With the country in transition settling into the dynamics and drama of a new administration, the underlying positive momentum of both the U.S. economy and A/E industry has certainly been significant. At a macro level, we’ve seen this unfold with a soaring stock market, back-to-back quarters of 3%+ GDP growth and a plunging unemployment rate. And while unleashing a major U.S. infrastructure package was not in the political cards this year, A/E executives seemed not to notice. Backlogs are up across major client sectors, hiring needs are as acute as ever, recent setbacks in oil & gas and mining activity have abated, spending on capital equipment and software has risen, and A/E consolidation rolls along. As validation, new private equity investment into a number of the industry’s most recognizable and blue-chip A/E and environmental organizations was evident.
With better visibility, at least in the short-run, growth-oriented leaders have ramped up their M&A pursuits while potential sellers have felt increasing emboldened, highlighting their healthier financial performance and overall sanguine outlook. By our research, the number of 2017 North American A/E and environmental consulting transactions will finish the year generally flat from 2016 levels. However, we feel the size and scale of activity are poised to break out in 2018, primarily driven by a massive generation of Baby Boomer owners still woefully unprepared to successfully transition their firms and unlock value for themselves.
Key A/E M&A takeaways include the following:
1. The CH2M-Jacobs merger solidifies a new global echelon of players – Many were stunned in August to hear that two of the industry’s largest and iconic names had joined forces in a $2.8 billion merger with 75,000 employees worldwide. But in fact, this combination just reinforces the incarnation of an elite number of multi-disciplined organizations, working seamlessly across markets and borders. If I had told you four years ago that CH2M, URS, AMEC, MWH Global and Atkins would all be absorbed by other global consolidators, I imagine most would have never believed it. Understandably, these tie-ups have now created deeper conversations in the boardrooms and executive suites of other sizable consulting firms. Will others be able to “go it alone” given their own size, strategic, succession and ownership/capital limitations?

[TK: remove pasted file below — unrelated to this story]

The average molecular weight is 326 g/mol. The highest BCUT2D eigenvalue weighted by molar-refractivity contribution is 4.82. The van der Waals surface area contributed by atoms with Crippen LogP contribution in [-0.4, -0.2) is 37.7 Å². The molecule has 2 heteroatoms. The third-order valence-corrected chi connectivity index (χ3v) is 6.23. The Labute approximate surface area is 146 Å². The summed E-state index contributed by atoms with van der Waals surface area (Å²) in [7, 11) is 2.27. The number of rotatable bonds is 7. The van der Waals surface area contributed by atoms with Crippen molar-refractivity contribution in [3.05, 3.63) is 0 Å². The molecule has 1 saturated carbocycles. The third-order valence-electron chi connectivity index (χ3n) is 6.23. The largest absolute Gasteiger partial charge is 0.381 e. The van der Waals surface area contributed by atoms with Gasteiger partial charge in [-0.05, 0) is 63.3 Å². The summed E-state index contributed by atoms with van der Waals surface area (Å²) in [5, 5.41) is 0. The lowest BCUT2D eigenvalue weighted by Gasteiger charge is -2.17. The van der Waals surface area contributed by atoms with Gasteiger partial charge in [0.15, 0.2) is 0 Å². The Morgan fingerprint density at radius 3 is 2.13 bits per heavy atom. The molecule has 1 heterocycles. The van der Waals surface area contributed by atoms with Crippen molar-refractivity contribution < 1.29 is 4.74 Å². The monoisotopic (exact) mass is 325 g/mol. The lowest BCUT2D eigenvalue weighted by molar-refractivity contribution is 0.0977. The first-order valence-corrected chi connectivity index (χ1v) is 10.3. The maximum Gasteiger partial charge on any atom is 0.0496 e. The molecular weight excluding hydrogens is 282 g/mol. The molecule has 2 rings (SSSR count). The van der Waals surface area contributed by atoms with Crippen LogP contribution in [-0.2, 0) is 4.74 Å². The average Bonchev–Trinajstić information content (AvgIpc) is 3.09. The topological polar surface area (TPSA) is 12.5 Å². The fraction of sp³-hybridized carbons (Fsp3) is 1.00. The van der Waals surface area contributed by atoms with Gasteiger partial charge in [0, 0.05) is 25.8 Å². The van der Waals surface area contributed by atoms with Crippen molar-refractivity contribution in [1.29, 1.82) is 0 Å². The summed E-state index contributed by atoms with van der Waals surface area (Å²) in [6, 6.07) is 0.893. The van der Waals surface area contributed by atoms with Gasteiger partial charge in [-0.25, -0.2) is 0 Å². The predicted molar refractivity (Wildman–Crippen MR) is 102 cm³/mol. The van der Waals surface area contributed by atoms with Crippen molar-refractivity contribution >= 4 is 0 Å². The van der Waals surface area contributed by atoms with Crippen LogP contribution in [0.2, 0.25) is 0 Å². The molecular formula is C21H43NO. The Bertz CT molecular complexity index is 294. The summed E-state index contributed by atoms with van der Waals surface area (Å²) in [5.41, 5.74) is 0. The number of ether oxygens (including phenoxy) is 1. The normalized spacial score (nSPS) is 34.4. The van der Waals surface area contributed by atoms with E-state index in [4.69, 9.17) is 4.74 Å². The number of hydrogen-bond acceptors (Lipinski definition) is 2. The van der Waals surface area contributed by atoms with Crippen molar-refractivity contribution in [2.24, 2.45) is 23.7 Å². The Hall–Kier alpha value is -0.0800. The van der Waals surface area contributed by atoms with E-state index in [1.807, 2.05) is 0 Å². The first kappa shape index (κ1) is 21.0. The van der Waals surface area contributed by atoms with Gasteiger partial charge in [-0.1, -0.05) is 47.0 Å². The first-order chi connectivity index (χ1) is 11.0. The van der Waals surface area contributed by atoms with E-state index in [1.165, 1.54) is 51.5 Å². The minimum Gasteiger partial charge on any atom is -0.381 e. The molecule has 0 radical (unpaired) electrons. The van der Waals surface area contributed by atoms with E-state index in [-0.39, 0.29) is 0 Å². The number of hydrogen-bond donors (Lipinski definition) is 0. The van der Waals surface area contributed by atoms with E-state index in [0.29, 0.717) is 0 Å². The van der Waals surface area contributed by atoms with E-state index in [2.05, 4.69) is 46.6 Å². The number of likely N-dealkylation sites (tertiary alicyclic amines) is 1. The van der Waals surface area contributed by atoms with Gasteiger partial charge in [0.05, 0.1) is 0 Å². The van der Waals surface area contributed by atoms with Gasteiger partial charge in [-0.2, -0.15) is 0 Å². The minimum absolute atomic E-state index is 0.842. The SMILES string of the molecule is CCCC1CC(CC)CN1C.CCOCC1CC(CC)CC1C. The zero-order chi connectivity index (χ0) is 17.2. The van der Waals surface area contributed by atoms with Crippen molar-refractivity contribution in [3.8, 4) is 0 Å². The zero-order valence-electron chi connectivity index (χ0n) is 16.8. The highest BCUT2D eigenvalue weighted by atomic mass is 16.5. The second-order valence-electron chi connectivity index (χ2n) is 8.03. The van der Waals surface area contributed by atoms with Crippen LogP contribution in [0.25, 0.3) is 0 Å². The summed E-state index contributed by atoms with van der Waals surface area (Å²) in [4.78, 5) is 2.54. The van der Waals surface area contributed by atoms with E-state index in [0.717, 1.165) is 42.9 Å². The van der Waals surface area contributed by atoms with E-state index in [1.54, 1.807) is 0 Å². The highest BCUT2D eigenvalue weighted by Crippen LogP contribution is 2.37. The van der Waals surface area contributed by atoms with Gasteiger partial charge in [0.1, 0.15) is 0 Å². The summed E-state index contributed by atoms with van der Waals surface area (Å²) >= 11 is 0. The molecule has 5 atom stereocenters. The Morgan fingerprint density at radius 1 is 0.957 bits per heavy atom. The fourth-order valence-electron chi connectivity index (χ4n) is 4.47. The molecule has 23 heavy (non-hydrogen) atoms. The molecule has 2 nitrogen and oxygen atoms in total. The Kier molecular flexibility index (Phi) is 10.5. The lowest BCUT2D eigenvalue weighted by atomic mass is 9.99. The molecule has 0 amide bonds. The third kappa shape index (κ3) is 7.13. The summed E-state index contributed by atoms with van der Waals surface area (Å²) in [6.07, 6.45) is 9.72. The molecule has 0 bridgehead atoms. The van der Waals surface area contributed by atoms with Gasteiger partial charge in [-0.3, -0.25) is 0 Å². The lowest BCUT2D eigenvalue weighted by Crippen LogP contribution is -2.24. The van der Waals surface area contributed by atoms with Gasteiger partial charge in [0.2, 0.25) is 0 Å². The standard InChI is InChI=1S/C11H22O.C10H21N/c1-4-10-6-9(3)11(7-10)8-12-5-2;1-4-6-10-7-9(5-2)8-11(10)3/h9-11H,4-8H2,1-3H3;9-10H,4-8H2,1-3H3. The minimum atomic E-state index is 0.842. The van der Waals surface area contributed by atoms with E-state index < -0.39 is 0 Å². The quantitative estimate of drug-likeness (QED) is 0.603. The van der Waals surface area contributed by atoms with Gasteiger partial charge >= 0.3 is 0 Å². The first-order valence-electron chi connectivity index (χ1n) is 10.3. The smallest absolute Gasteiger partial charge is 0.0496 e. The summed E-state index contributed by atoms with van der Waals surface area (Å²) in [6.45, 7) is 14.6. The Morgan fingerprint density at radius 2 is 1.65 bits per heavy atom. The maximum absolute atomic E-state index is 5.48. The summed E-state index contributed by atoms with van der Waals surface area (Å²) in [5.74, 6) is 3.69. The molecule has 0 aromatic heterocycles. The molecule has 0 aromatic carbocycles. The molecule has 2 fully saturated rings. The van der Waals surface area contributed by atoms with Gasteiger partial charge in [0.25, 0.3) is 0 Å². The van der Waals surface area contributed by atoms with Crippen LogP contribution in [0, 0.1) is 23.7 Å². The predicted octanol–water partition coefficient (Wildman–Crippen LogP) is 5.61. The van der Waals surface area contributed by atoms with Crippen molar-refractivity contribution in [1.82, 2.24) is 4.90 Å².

2. Confidence fuels deal making – The two most critical elements needed to spur M&A activity are healthy balance sheets and executive confidence, and our industry has both today. The ACEC Engineering Business Index just reported its largest-ever quarterly increase, the AIA Billings Index has been elevated all year due to strength in inquiries and new design contracts, and the NFIB Index of Small Business Optimism remains high given owner expectations of stronger revenue, regulatory relief and expansion needs. With recruiting challenges everywhere as a limiting factor to growth, the “buy vs. build” calculus has shifted. CEOs have increasingly added synergistic acquisitions as an integral part of 2018 business plans.
3. But prosperity breeds complacency – Sadly, good times don’t last forever. While we’re currently experiencing a period of optimism and good fortunes, industry leaders need to be on alert for warning signs on the horizon. The Fed is set to raise interest rates. Markets are overheating in certain sectors (commercial, office, multifamily and lodging construction across numerous cities). More states faced mid-year revenue shortfalls in the last fiscal year than in any year since 2010. Higher wages needed to attract and retain architects and engineers risk profit margins unless productivity and utilization levels can be increased. Many owners kick the can down the road on succession planning and exit strategy thinking for another time as flush bonuses and distributions paralyze decision making.